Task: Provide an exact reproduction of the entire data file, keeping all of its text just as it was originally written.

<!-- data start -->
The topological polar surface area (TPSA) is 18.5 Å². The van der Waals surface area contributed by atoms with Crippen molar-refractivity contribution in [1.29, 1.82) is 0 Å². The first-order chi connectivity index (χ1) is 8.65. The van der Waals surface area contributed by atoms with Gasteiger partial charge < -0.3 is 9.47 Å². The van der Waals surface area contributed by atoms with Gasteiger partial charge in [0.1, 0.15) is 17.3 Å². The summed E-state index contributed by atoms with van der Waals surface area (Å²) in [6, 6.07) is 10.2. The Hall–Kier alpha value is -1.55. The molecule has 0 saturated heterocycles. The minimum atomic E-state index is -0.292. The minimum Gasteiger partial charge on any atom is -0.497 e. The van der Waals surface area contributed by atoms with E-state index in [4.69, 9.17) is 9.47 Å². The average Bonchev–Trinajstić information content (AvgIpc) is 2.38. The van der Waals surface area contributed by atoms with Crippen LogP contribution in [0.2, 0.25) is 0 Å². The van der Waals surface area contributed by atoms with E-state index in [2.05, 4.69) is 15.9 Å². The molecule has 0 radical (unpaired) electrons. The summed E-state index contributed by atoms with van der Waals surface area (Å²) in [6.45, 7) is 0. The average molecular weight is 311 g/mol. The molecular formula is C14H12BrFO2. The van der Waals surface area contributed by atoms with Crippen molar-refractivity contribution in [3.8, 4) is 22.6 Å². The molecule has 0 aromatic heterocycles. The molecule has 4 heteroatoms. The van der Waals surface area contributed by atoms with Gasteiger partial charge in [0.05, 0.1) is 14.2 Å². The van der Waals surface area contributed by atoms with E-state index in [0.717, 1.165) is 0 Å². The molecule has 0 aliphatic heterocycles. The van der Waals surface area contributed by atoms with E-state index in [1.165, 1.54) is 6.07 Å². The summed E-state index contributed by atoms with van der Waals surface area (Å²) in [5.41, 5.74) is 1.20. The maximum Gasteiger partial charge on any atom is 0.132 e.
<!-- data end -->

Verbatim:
The topological polar surface area (TPSA) is 18.5 Å². The van der Waals surface area contributed by atoms with Crippen molar-refractivity contribution in [1.29, 1.82) is 0 Å². The first-order chi connectivity index (χ1) is 8.65. The van der Waals surface area contributed by atoms with Gasteiger partial charge < -0.3 is 9.47 Å². The van der Waals surface area contributed by atoms with Gasteiger partial charge in [0.1, 0.15) is 17.3 Å². The summed E-state index contributed by atoms with van der Waals surface area (Å²) in [6, 6.07) is 10.2. The Hall–Kier alpha value is -1.55. The molecule has 0 saturated heterocycles. The minimum atomic E-state index is -0.292. The minimum Gasteiger partial charge on any atom is -0.497 e. The van der Waals surface area contributed by atoms with E-state index in [4.69, 9.17) is 9.47 Å². The average Bonchev–Trinajstić information content (AvgIpc) is 2.38. The van der Waals surface area contributed by atoms with Crippen LogP contribution in [0.2, 0.25) is 0 Å². The van der Waals surface area contributed by atoms with E-state index in [2.05, 4.69) is 15.9 Å². The molecule has 0 radical (unpaired) electrons. The summed E-state index contributed by atoms with van der Waals surface area (Å²) in [6.45, 7) is 0. The average molecular weight is 311 g/mol. The molecular formula is C14H12BrFO2. The van der Waals surface area contributed by atoms with Crippen molar-refractivity contribution in [3.8, 4) is 22.6 Å². The molecule has 0 aromatic heterocycles. The molecule has 4 heteroatoms. The van der Waals surface area contributed by atoms with Gasteiger partial charge in [0.05, 0.1) is 14.2 Å². The van der Waals surface area contributed by atoms with E-state index in [0.717, 1.165) is 0 Å². The molecule has 0 aliphatic heterocycles. The van der Waals surface area contributed by atoms with E-state index in [1.165, 1.54) is 6.07 Å². The summed E-state index contributed by atoms with van der Waals surface area (Å²) in [5.41, 5.74) is 1.20. The maximum Gasteiger partial charge on any atom is 0.132 e.